A lot has changed since 2014 – not least because the year of the independence referendum was before the majority of us woke up to climate change.

It pre-dated the IPCC 1.5C report of 2018, the declaration of a climate emergency, Scotland’s setting of an ambitious target of 2045 for net zero, and of course, COP26. It took place back in a time when we thought we could slowly chip away at our carbon emissions while also making the most of Scotland’s oil.

In that sense, we live in a different world, and not just because of Brexit and Covid. The world we live in now is one of climate crisis and threat, one in which the idea of “Scotland’s oil” comes wrapped in as much responsibility and guilt as it does opportunity.

Maximising economic recovery of oil and gas is not the shiny phrase it was.

Renewables are now at the centre of any new economic and energy-security case for independence. It’s Scotland’s wind! But oil is still there – and it’s not going to be left to be any time soon. Who owns it, who makes money from it, and who controls it, is going to continue to matter, as we attempt to decarbonise. Among the big questions, for those of us who take addressing the climate-crisis seriously, is what government, or constitution, is going to allow us the lowest net carbon emission route out of the fossil fuel age?

Scotland’s energy resources remain a key independence issue. A big question is, if Scotland were to control or take ownership of the oil and gas within its maritime boundaries, would it keep it in the ground, or use it for economic gain?

A report published last year, titled, “Scottish independence – implications for Great Britain’s single energy market, renewables and net zero”, touched on who would own and control what, as well as the possibilities of a continued single integrated GB electricity market, citing the example of the Integrated Single Electricity Market (I-SEM) for the island of Ireland. Addressing the issue of offshore renewables, it noted that there is as yet no "agreed maritime boundary", but that such a boundary would "determine the jurisdiction of both sides over such projects".

Such a boundary would also be relevant for oil and gas - and a big issue with oil and gas is who would own any new assets, and therefore control their discovery and development. In a recent article in the Express, titled, "Sturgeon could take North Sea Projects hostage if Indyref2 pays off", Simon Cran-Mcgreehin, head of analysis at the Energy and Climate Intelligence Unit, said, "In terms of new assets, it would be up to each nation to use its territorial land and water in the ways that it wished to.”

The First Minister, of course, has already said she believes it to be “fundamentally wrong” for Scotland and other countries to continue exploring and extracting oil and gas, to conduct a strategy of maximum economic recovery. She described the challenge as the “most difficult question” for oil-rich countries such as Scotland with regard to climate change.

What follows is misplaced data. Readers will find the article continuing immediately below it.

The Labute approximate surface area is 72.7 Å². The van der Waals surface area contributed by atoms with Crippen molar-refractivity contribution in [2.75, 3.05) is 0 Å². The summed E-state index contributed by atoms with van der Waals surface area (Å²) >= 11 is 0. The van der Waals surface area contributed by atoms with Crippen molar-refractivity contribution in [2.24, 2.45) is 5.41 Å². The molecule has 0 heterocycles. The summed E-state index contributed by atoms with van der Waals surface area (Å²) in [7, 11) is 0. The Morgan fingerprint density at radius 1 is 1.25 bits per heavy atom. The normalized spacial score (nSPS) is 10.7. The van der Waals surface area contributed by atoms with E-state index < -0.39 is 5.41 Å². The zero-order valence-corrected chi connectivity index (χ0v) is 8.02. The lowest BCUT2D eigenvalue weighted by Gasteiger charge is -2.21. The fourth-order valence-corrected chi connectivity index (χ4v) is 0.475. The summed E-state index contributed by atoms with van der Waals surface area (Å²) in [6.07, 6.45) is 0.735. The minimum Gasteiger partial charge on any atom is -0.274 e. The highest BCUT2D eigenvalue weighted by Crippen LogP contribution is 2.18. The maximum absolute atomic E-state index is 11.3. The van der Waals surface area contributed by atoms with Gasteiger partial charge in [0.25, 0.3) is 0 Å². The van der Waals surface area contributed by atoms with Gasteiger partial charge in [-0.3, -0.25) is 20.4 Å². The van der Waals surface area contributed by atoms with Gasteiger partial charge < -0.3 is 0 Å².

However, Net Zero Secretary Michael Matheson, when asked, last November, whether an independent Scotland would prevent new oil and gas drilling, from the outset, observed that the country would still “require access” to oil and gas and that we are “still some way off from decarbonising our society and we will still require an access to a level of hydrocarbons.”

Currently, although the UK Government has a strategy to be a net zero country by 2050, its licensing of oil and gas field developments undermines that. Do we believe an independent Scotland’s strategy would be so very different?

Perhaps. One good sign is that Scotland is already leading the way on many levels. We have the most widespread EV charging infrastructure in the UK. A recent Climate Change Committee report noted that while there has been limited UK-wide progress on policies to improve the fabric efficiency of homes, “more progress has happened in Scotland in the last year”. It also observed that Scotland has “consistently reported greater tree-planting rates than the rest of the UK combined”.

Above all, Scotland has the virtue of already being a net electricity exporter. Often it’s said that Scotland produces almost 100 per cent of its electricity from renewables – though the picture is more complex and it’s more accurate to say that Scotland produces renewable electricity equivalent to its annual consumption, but some of this is exported. The amount generated in 2021 was the equivalent of powering all households in Scotland for almost three years.

Given all this, are there ways that being part of that Union may be holding us back from pushing harder and hitting future targets? Certainly. There is, for instance, the extraordinarily high transmission charges Scottish renewables providers have had to pay. Or that the UK government slashed subsidies to onshore wind developers from 2015 till last year.

A Scottish government minister Lorna Slater says: “We don’t have the power to upgrade our own electricity grid, or to connect our vast renewable resources to continental Europe so we can sell our excess zero-carbon energy. We don’t have the power to change VAT to make it cheaper to upgrade our homes and install heat pumps, or the freedom to invest the public money that is needed into the infrastructure and industries of the future, as the rest of Europe is doing.”

But making the necessary changes is not going to just be about powers like these. There is a much bigger question of finance – which is one of the biggest questions not just for Scotland, but globally. The cost of getting the UK to net zero is estimated to be £1.4 trillion – and some have estimated that this could leave Scotland potentially with a bill of over £30 billion in the coming decades.

It’s easy to lose sight and to forget the climate emergency is the biggest issue of our time. Independence? Maybe. But above all let’s keep our eye on the net zero goal.